Using Ruby on Rails or BaaS For Your Back End

Introduction

So, you’ve now learned a lot of juicy Javascript, enabling you to make various components of your HTML/CSS page react to user actions and/or input. That’s great! As you’ve seen, you can get your apps to do a lot of pretty cool things already, just using client-side JavaScript. You may have noticed, though, that there is still an important piece of the puzzle missing: unless you use Local Storage, your app ‘forgets’ the user’s preferences, as well as any other changes made, as soon as the page gets reloaded.

While Local Storage is great, it’s not ideal: it only stores data on the computer from which the user is accessing the page. This approach does not allow for the app to ‘remember’ anything when the same user tries to access it again from a different device. For that, you’re going to need a real backend.

OK, so … now what?

Where you go from here will depend in part on what you’ve learned so far. If you are on the full-stack Ruby on Rails path, hooray: you already have all of the tools you need to build your own full-fledged web app from scratch!

If not, never fear: you can learn how to build a back-end later using Node.js … or you may decide to learn Ruby on Rails after all. For now, you can outsource your backend functionality to a Backend-as-a-Service (BaaS) company like Firebase or Apigee.

Building your own backend with Ruby on Rails

For those of you who are on the full-stack Ruby on Rails path, the next step is obvious: you get to build your own backend with Rails! In preparation, reread the Rails lesson on building an API to refresh how to set up a Rails backend that can handle JSON requests.

Are you done? Good. Next, it’s time to practice allowing your front end Javascript to talk to your Rails backend using AJAX. We’ll cover some best practices for how to pass data from one to another, but otherwise it’s up to you: you’ve got everything you need to put together those final pieces of the web development puzzle.

Outsourcing your backend to Firebase

If you skipped Ruby and/or Ruby on Rails or are on a different path, you’re not quite ready to build an entire web app from scratch. The good news: you don’t have to! We will provide you with resources that guide you through setting up your backend on Firebase.

Learning Outcomes

With Ruby on Rails

  • Refresher – how do you set up a basic Rails app?
  • Refresher – how do you load custom Javascript in a given Rails view page?
  • How does “unobtrusive Javascript” work?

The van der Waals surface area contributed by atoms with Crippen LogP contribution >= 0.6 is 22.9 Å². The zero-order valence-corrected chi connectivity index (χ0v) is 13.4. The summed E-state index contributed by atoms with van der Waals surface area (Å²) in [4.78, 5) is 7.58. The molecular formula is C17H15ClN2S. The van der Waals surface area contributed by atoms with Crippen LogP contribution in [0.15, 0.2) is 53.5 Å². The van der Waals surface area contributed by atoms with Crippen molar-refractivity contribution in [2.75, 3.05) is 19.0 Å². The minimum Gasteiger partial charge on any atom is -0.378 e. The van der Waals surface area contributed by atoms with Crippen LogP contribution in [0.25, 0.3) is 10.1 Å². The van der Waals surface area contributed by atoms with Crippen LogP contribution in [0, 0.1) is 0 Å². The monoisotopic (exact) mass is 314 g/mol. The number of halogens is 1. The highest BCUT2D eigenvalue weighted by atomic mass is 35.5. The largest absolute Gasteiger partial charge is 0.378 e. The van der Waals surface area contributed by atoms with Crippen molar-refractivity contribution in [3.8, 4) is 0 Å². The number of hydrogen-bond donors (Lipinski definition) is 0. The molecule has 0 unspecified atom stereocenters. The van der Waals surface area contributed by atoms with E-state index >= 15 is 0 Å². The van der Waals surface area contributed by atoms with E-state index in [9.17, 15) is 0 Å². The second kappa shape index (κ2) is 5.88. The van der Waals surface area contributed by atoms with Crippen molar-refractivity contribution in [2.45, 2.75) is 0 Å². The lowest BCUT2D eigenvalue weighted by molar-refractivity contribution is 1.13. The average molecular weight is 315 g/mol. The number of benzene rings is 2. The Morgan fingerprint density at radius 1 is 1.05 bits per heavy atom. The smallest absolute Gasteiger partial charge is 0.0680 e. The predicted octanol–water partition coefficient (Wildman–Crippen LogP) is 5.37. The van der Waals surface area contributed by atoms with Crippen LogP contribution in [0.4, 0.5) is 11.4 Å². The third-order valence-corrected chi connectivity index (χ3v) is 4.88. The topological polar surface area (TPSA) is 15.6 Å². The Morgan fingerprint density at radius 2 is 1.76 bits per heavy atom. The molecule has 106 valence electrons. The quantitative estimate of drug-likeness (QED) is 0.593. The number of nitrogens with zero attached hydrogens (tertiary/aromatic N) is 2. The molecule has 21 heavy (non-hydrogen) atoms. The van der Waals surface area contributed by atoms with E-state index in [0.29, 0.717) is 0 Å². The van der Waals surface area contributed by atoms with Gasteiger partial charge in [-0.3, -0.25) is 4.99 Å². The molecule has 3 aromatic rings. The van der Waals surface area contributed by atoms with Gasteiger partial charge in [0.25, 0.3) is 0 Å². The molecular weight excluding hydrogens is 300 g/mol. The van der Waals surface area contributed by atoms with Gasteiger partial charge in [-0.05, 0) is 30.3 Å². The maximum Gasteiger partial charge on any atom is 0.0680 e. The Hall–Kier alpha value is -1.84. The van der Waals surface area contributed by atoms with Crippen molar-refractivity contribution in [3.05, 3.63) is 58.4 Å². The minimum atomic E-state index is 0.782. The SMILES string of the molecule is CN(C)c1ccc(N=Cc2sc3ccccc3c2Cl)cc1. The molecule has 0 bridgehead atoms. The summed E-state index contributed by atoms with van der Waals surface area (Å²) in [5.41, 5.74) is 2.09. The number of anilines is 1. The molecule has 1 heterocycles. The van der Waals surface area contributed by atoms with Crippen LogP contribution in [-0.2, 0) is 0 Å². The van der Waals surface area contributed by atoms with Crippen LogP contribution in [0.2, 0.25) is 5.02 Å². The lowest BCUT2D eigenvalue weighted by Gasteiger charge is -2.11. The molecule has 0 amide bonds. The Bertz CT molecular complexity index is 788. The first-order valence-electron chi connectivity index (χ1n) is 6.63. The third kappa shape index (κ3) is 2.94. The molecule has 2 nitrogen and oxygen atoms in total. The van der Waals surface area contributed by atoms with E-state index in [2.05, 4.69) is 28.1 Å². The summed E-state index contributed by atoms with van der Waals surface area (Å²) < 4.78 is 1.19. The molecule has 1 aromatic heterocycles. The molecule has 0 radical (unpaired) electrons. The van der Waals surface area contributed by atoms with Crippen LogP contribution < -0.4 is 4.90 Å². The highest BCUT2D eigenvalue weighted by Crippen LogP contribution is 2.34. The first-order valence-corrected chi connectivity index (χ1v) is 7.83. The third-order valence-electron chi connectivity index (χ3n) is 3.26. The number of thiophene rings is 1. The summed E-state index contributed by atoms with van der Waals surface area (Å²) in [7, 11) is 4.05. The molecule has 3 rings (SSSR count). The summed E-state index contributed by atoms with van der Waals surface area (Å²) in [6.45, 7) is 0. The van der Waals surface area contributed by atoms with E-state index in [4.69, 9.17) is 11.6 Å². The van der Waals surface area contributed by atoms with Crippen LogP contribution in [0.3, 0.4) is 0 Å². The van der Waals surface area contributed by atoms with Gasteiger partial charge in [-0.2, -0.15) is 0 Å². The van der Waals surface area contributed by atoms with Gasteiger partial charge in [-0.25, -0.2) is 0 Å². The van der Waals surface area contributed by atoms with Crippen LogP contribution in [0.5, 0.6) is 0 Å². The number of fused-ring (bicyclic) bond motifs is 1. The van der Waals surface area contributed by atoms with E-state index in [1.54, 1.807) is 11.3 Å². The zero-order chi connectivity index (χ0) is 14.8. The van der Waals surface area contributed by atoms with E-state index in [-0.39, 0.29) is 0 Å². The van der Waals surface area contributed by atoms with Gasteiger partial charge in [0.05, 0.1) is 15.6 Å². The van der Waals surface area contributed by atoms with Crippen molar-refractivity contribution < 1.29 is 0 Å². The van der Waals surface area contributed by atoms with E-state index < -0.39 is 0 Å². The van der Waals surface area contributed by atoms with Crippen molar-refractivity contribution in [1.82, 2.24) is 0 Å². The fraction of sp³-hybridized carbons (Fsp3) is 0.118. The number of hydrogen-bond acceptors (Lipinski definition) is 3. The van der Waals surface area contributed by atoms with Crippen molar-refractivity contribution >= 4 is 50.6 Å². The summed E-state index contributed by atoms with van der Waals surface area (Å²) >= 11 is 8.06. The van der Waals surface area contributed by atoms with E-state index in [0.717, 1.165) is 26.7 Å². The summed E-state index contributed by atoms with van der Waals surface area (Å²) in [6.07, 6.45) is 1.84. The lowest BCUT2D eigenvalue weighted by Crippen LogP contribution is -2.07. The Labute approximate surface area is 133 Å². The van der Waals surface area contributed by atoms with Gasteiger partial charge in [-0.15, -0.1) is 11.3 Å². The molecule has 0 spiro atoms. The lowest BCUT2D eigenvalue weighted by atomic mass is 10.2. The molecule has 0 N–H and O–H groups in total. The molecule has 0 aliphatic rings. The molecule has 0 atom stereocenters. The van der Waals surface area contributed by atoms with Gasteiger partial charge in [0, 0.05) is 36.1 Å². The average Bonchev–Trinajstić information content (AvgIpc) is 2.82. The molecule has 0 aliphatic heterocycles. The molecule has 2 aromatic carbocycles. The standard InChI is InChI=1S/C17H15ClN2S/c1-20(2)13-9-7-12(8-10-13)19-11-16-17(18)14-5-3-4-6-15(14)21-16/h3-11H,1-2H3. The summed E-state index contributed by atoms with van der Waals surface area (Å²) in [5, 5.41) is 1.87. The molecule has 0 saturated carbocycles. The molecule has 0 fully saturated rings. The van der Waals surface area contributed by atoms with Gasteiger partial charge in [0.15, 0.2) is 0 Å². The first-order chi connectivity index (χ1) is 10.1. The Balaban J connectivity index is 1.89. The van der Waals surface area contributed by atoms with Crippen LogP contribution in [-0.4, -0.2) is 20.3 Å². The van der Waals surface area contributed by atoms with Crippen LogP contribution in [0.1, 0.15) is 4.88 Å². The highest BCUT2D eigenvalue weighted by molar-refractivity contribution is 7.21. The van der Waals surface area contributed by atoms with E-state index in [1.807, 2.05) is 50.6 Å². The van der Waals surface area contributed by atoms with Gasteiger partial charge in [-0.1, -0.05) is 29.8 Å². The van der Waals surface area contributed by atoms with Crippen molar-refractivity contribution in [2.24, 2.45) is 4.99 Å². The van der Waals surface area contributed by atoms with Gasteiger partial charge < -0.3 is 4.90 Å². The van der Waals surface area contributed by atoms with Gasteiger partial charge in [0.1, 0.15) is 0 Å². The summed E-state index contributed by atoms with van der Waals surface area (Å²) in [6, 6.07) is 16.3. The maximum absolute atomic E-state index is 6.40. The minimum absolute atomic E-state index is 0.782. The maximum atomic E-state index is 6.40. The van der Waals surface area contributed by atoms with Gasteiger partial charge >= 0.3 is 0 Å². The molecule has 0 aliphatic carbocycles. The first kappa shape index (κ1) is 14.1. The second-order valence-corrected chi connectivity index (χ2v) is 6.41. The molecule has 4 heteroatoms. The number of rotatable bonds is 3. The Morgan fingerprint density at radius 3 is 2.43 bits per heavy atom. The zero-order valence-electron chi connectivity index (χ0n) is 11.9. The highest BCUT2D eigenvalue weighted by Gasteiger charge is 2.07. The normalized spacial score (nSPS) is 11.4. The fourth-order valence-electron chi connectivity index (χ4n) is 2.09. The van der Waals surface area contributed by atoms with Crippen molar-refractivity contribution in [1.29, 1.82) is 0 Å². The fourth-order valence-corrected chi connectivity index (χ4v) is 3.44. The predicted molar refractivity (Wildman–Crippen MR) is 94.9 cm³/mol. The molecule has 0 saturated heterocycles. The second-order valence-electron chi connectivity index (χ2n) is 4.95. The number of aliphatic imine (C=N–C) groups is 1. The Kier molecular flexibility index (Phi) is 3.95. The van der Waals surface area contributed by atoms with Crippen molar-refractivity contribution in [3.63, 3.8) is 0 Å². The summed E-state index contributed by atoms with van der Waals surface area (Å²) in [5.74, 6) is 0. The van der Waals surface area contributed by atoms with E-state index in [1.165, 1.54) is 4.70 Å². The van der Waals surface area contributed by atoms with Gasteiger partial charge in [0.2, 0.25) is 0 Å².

• How can you pass data from your Rails app to your Javascript?
  • Why would you want to use AJAX to load large batches of data?

With Firebase

  • Which services does Firebase offer?
  • How do you set up your app to use those services from Firebase Hosting and/or from an external host (like GitHub Pages)?
  • How do you get your app to communicate with and/or pass data to and from the various Firebase services?

Assignment

With Ruby on Rails

  1. Check out “Using Javascript in your Rails App” from Daniel Kehoe. It is long and covers a lot of ground, but it’s got great content. Some of the stuff on dependencies can be skimmed, but pay attention to the content_for stuff at the bottom.
  2. Refresh yourself on Rails AJAX from RailsGuides (just skim the top few sections).
  3. Read Bootstrapping JSON data into a Rails View to learn about passing data to your front end.

With Firebase

  1. Explore the different services offered by Firebase. Pay particular attention to Cloud Firestore for now. You may or may not also want to use Firebase Hosting and/or any of the other services offered by Firebase, particularly Cloud Storage and Authentication, but you probably won’t need any of those for your first Firebase project.
  2. If this is your first ever encounter with Firebase, we encourage you to do this Google Codelab, which will walk you through setting up a sample app on Firebase step by step.
  3. If you haven’t already integrated one of your previous projects with Firebase, go back to one of them now (e.g. the library project or the to-do app), and follow this guide to prepare it for interaction with a Firebase backend. Caution: if you’re not going to be hosting your app on Firebase Hosting, but prefer to leave it where it is (e.g. on GitHub Pages), make sure to click the ‘from the CDN’ tab in step 3! Then, use what you learned in the codelab to make your own app actually interact with Firebase.

Additional Resources

This section contains helpful links to other content. It isn’t required, so consider it supplemental for if you need to dive deeper into something.

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